I have undertaken to illustrate my subject by the records of two great systems of law—the Roman and the Hindoo. These systems are very far indeed from being the only sources from which information can be gathered concerning the infancy of mankind, or even concerning the Aryan race of men. But the evidence supplied by each of them is highly authentic, and, while both of them run back to what may fairly be called a vast antiquity, they both assume at their starting point the existence of the institution, by no means apparently universal among savage men, out of which, as I said, all civilisation has grown—the Family. I need scarcely add that, even for historical purposes, their value is very unequal.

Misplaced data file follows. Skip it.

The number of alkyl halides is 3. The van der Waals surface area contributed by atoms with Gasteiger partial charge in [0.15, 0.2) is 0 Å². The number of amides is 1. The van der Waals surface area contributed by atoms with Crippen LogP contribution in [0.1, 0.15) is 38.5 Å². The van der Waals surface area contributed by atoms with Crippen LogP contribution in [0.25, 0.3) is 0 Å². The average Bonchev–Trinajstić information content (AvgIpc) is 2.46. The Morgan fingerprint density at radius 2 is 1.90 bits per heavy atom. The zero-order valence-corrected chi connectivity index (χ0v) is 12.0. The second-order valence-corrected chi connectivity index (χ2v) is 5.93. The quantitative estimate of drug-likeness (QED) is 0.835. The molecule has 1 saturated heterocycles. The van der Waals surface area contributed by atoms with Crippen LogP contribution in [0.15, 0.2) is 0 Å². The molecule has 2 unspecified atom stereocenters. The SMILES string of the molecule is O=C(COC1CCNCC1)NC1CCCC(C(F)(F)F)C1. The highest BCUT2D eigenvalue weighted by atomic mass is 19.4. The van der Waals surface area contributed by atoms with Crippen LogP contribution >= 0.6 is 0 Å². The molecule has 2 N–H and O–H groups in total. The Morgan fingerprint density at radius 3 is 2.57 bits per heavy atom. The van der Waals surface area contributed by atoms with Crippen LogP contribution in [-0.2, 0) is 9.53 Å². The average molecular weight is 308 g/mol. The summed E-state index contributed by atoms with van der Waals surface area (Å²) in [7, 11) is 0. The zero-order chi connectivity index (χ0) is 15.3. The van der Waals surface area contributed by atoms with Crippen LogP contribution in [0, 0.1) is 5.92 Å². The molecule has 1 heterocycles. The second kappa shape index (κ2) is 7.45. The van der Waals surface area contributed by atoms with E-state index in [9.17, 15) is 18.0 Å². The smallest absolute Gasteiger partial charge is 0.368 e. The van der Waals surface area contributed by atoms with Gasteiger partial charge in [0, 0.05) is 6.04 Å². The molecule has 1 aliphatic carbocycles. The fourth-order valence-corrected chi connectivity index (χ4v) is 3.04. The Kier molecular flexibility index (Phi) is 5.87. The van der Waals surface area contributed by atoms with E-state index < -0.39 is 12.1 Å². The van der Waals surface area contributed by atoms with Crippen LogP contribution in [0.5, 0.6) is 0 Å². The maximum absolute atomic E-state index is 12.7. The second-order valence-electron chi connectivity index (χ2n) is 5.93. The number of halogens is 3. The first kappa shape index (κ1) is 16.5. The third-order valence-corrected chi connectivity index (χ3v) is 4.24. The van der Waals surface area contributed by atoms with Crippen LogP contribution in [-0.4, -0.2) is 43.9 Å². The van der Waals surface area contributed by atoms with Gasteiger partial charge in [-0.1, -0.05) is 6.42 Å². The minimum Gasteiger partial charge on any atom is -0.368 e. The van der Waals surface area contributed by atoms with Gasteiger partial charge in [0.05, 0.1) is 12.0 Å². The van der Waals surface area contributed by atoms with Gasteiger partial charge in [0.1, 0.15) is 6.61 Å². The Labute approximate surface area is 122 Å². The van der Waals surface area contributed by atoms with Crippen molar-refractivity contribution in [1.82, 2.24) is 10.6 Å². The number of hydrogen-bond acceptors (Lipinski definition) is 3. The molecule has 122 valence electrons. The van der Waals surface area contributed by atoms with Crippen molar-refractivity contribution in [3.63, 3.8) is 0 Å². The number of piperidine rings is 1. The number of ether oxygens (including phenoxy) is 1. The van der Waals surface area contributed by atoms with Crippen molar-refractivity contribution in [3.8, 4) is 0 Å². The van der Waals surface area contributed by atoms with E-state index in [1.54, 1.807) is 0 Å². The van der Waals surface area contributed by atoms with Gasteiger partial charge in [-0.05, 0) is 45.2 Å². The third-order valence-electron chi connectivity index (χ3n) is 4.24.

There is no history so long, so continuous, and so authentic as that of the Roman law; and yet it is not a little remarkable that till about half-a-century ago it was systematically treated, except by a small minority of jurists, as if it had no history at all. This was a consequence of its great juridical perfection. Now, nothing could be more out of place here than a panegyric on the Roman law, seen from a lawyer's point of view. Let me, however, pause to observe that, considering the time and pains which a good many of us spend in acquiring the Latin language, it is much to be regretted that so few of us knew anything of this branch of Latin literature. For it is really so expressed, and so put together, as to deserve the name of literature. Moreover, it was the only literature of the Romans which has any claim to originality; it was the only part of their literature in which the Romans themselves took any strong interest; and it is the one part which has profoundly influenced modern thought. One result, however, of its symmetry and lucidity was that it was long regarded as a birth of pure intellect, produced, so to speak, at a single effort. Those who attempted to construct a history for it were few, and not of the highest credit. But it happened that, in 1816, the great German historian, Niebuhr, travelling in Italy, had his attention attracted at Verona to a manuscript of one of the Fathers, under the letters of which ancient writing appeared. This manuscript, when deciphered, proved to be a nearly perfect copy of an educational work, written in the scond century of our era, for young Roman students of law, by one of the most famous of Roman lawyers, Gaius or Caius. At that period Roman jurisprudence retained enough of the traces of its most ancient state for it to be necessary that they should be explained to young readers by the author of